AAC/​CONF : Workshop : “New data and methods for migration studies : going beyond traditional data sources”, Monday 10th and Tuesday 11th of October 2022, PSE and CI Migration — LIMITE : 15/​08/​2022


The Paris School of Econo­mics, SoBig­Data++ consor­tium, HumMing­Bird consor­tium and the French Colla­bo­ra­tive Insti­tute on Migra­tion are jointly orga­ni­sing a two-day work­shop aimed at brin­ging toge­ther migra­tion scho­lars from various disci­plines from these insti­tu­tions and beyond. The confe­rence is devoted to inves­ti­ga­ting and show­ca­sing new methods to study human migra­tion based on non-tradi­tional data sources and methods.

Possible topics include :

  • unders­tan­ding and esti­ma­ting migra­tion flows and stocks using non-tradi­tional and big data sources (e.g. nowcas­ting flows using social media or mobile phone data, visua­li­sa­tion, analysis, and predic­tion of flows, inclu­ding for specific domains such as scien­tific, labour, refugee, and seasonal migration);
  • studying the connec­tion between policy changes and migra­tion using new data analy­tics ; unders­tan­ding atti­tudes towards migrants and migrants’ inte­gra­tion (e.g. using senti­ment analysis, discourse type and media portraying of migrants, pola­ri­sa­tion of the discourse with respect to human migra­tion, etc.);
  • ethics of big data in the context of human migration.

Orga­ni­sing and scien­tific committee

Hillel Rapo­port (Paris School of Econo­mics, CI Migra­tion fellow), Tuba Bircan (Vrije Univer­si­teit Brussel), Alina Sirbu (Univer­sity of Pisa), and Jerome Valette (Univer­sity Paris 1 Pantheon-Sorbonne, CI Migra­tion fellow), Donia Kamel (Paris School of Economics).

Keynote spea­kers

Prof. Joshua Blumenstock
Dr. Joshua Blumen­stock is a Chancellor’s Asso­ciate Professor at the UC Berkeley School of Infor­ma­tion and the Goldman School of Public Policy. He is the Co-director of the Global Policy Lab and the Center for Effec­tive Global Action. Blumen­stock does research at the inter­sec­tion of machine lear­ning and empi­rical econo­mics and focuses on using novel data and methods to unders­tand the causes and conse­quences of global poverty and to improve the lives of disad­van­taged people around the world. He has a PhD in Infor­ma­tion Science and a MA in Econo­mics from UC Berkeley, and Bachelor’s degree in Computer Science and Physics from Wesleyan Univer­sity. He is a reci­pient of awards inclu­ding the NSF CAREER award, the Intel Faculty Early Career Honor, and the UC Berkeley Chan­cel­lor’s Award for Public Service. His work has appeared in general interest jour­nals inclu­ding Science, Nature, and Procee­dings of the National Academy of Sciences, as well as top econo­mics jour­nals (e.g., the American Economic Review) and computer science confe­rences (e.g., ICML, KDD, AAAI, WWW, CHI).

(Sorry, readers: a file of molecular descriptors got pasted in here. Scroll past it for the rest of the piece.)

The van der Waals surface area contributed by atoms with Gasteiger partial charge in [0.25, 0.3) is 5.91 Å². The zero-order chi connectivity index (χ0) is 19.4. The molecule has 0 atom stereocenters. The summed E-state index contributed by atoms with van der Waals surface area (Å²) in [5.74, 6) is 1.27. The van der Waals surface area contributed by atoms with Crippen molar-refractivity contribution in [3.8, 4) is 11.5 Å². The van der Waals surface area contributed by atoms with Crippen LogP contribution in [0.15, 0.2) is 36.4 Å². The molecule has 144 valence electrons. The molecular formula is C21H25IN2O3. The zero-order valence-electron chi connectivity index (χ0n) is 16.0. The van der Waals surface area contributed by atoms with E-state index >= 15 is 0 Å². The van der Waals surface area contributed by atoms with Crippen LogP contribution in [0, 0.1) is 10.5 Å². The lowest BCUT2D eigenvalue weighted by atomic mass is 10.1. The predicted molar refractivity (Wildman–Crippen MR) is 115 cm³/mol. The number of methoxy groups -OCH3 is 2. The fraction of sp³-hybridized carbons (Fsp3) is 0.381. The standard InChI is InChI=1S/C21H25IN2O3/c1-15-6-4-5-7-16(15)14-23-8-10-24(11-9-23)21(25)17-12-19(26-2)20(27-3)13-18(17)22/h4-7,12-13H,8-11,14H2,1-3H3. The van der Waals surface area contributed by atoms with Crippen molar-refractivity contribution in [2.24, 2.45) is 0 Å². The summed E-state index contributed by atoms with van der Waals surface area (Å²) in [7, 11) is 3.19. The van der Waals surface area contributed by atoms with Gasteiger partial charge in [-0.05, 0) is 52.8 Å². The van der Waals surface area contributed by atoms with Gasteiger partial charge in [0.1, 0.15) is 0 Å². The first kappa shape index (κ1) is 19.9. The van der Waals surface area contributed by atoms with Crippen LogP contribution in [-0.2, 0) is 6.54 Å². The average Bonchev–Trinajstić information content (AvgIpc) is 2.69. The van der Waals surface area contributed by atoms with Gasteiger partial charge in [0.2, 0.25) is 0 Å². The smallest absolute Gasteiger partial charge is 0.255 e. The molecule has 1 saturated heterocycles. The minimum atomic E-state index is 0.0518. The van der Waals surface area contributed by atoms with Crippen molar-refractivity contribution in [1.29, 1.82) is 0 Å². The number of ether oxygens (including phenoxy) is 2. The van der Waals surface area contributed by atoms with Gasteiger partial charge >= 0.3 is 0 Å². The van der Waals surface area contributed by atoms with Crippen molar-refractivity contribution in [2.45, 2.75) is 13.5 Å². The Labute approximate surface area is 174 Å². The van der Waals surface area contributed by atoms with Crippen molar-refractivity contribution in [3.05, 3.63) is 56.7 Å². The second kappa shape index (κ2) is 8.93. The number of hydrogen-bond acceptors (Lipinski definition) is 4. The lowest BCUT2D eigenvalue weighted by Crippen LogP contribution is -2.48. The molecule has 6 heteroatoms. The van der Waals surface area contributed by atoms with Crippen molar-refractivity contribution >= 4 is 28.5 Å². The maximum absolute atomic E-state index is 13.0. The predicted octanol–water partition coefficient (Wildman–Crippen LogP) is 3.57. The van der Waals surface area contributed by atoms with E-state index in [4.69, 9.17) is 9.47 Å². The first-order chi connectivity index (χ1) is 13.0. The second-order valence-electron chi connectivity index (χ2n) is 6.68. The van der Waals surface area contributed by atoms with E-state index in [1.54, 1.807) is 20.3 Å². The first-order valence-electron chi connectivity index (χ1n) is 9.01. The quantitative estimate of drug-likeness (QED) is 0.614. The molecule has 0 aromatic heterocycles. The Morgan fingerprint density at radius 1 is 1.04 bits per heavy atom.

Prof. Katia Zhuravskaya
Prof. is a Professor of Econo­mics at the Paris School of Econo­mics and EHESS and the Director of Studies at the School for Advanced Studies in the Social Sciences. Her research focuses on empi­rical poli­tical econo­mics and the econo­mics of the media. In recent years, she has studied factors that make ethnic diver­sity impor­tant for conflict and economic deve­lop­ment, inclu­ding the impact of forced mass move­ments of ethnic groups in Eastern Europe and from Eastern Europe to Central Asia during WWII, the impact of ethnic occu­pa­tional segre­ga­tion on ethnic tensions in the context of histo­rical anti-Jewish violence in Europe, and the impact of poli­tical mani­pu­la­tion on ethnic conflict in Central Asia. She has also publi­shed research in an array of different microe­co­nomic and macroe­co­nomic disci­plines. Here is a short list from her CV : Fiscal Fede­ra­lism, arbi­trage in the stock market, tax arrears in Russia concer­ning liqui­dity and federal redis­tri­bu­tion, entre­pre­neurs in Russia, reli­gions in Russia, Chinese entre­pre­neurs, bias in Russian commer­cial courts, decen­tra­li­sa­tion and poli­tical insti­tu­tions, revi­sion to priva­ti­sa­tion in socia­list regimes, the media and poli­tical persua­sion, forced migra­tion, and the effects of social media on politics.

Dr. Petra Molnar
Petra Molnar is a lawyer and resear­cher specia­li­sing in tech­no­logy, migra­tion, and human rights. She is currently working with EDRi, Homo Digi­talis, and other partner orga­ni­sa­tions on a project looking at the impacts of migra­tion control tech­no­lo­gies on the lives of people on the move, funded by the Mozilla and Ford Foun­da­tions. Petra also works on issues around immi­gra­tion deten­tion, health and human rights, gender-based violence, the poli­tics of refu­gees, immi­gra­tion, and inter­na­tional law. Her work has appeared in nume­rous academic publi­ca­tions and the popular press, inclu­ding the New York Times. Petra is also the co-author of ‘Bots at the Gate’, an inter­na­tio­nally reco­gnised report on the human rights impacts of auto­mated deci­sion-making in immi­gra­tion and refugee systems. She holds a Master of Arts in Anthro­po­logy from York Univer­sity, a Juris Docto­rate from the Univer­sity of Toronto, and an LL.M in Inter­na­tional Law from the Univer­sity of Cambridge.

Call for papers

Submis­sion guide­lines and timetable

Extended abstracts or full papers of unpu­bli­shed work should be submitted by 15 August 2022.
Abstracts should be submitted through Easy­char link.
Deci­sions are expected to be commu­ni­cated by 30 August 2022.


Tuba Bircan

Refe­rence page